COVID-19 intensified struggles for Edmonton's ethnic communities, study finds
Researchers collected 773 stories from immigrant and refugee families
The COVID-19 pandemic intensified existing struggles for ethnic communities in Edmonton, a new study shows.
Researchers at the University of Alberta and the Multicultural Health Brokers Cooperative in Edmonton collected 773 stories from immigrant and refugee families of diverse cultural backgrounds.
The Illuminate Project saw 21 peer researchers gather accounts from local communities between September and December 2020.
The report, published in the Canadian Medical Association Journal this week, found COVID-19 made quality of life difficult in relation to finances, food, housing, child care, chronic illnesses besides COVID-19 and language barriers for accessing information.
Researchers came from a variety of ethnic backgrounds — Somali, Syrian, Iraqi, Chinese, Filipino, Bhutanese, Nigerian — and worked with University of Alberta co-lead researcher, Denise Campbell-Scherer.
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Campbell-Scherer, also a professor of family medicine, said the data compiled into the study showed struggles they didn't anticipate.
"We started seeing real problems with youth, real crises with some different situations with youth. We hadn't predicted that," Campbell-Scherer said. She said seniors also dealt with isolation and a lack of access to technology.
The researchers noticed several areas of emerging crisis: chronic and serious illnesses other than COVID-19, maternal care, mental health, triggers of past trauma, financial insecurity and legal concerns.
'People were going into crisis'
Funke Olokude, a program evaluation and research coordinator at the MHBC, said when COVID-19 hit, she started getting calls at all hours.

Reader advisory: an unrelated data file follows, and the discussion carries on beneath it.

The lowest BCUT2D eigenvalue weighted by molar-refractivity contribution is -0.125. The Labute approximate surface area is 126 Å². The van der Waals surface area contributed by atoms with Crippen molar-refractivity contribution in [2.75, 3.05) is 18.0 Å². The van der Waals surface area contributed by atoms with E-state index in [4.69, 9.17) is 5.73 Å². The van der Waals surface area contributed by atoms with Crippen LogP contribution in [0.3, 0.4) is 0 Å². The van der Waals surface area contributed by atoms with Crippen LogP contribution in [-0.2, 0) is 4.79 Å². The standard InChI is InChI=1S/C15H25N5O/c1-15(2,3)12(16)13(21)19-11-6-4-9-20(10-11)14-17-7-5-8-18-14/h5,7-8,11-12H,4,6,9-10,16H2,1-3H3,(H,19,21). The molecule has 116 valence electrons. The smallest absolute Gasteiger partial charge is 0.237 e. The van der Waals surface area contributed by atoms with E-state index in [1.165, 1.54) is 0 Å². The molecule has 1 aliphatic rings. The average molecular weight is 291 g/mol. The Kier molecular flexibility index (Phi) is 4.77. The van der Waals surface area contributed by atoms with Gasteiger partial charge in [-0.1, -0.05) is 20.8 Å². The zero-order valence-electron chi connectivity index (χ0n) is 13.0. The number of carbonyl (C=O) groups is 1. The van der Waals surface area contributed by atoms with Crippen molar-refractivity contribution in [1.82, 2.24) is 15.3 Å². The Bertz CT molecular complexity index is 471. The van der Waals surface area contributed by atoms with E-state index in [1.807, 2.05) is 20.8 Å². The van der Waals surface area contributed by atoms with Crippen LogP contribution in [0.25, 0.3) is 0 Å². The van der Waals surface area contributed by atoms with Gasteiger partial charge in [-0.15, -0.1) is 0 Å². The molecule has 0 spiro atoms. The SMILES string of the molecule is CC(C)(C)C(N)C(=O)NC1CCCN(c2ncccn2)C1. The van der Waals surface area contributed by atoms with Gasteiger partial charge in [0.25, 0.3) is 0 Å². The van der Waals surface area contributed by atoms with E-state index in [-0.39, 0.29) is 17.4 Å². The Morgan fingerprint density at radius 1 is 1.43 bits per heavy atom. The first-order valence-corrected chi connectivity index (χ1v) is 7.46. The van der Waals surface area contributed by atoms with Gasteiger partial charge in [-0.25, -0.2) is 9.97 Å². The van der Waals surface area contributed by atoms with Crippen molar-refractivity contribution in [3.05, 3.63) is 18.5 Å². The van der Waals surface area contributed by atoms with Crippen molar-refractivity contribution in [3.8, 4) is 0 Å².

"I was getting calls at midnight, at 3 a.m. And people were going into crisis and people were trying to figure all of this and make sense of all of this."
Olokude said the COVID-19 pandemic worsened inequities that already existed.
"I noticed more fear and things like isolation," Oloduke noted. "People were losing their jobs or people couldn't go to work because they were sick."
The report shows that families didn't have sufficient sick leave to allow for self-isolation.
COVID-19 also destabilized family units and made it more time-consuming and resource-intensive for people to support their families, the report shows.
Ways to ease pressure
The study lists a number of ways of easing the pressures that cost little to no money and could be done in the short term.
Sharing information on available resources through natural community networks, for example.
Campbell-Scherer said there are also practical steps like waiving the requirement for family doctors to sign letters approving an extension of income support,
Yvonne Chiu, co-executive director of MHBC and co-lead researcher, said The Illuminate Project aims to highlight struggles and strengths.
"The idea is to make visible what is probably not visible to others about our population," Chiu said. "Most of us are privileged to have a decent life, we often don't notice those who are struggling."
Campbell-Scherer said a major goal of the project is to encourage people to work together.
Nobody is safe until everybody is safe- Denise Campbell-Scherer, University of Alberta study author
"Our hope collectively is that people will see," she said.
"Nobody is safe until everybody is safe. And this is a dry run for some of the bigger challenges we're going to have over the next 20, 30 years."
Olokude agreed that the elements that affect ethnic communities affect all Canadians, especially when it comes to public health.
"If a sector of the population is not vaccinated it's going to affect all of us at the end of the day," Olokude said. "It's going to affect our kids at school because all our kids go to school together."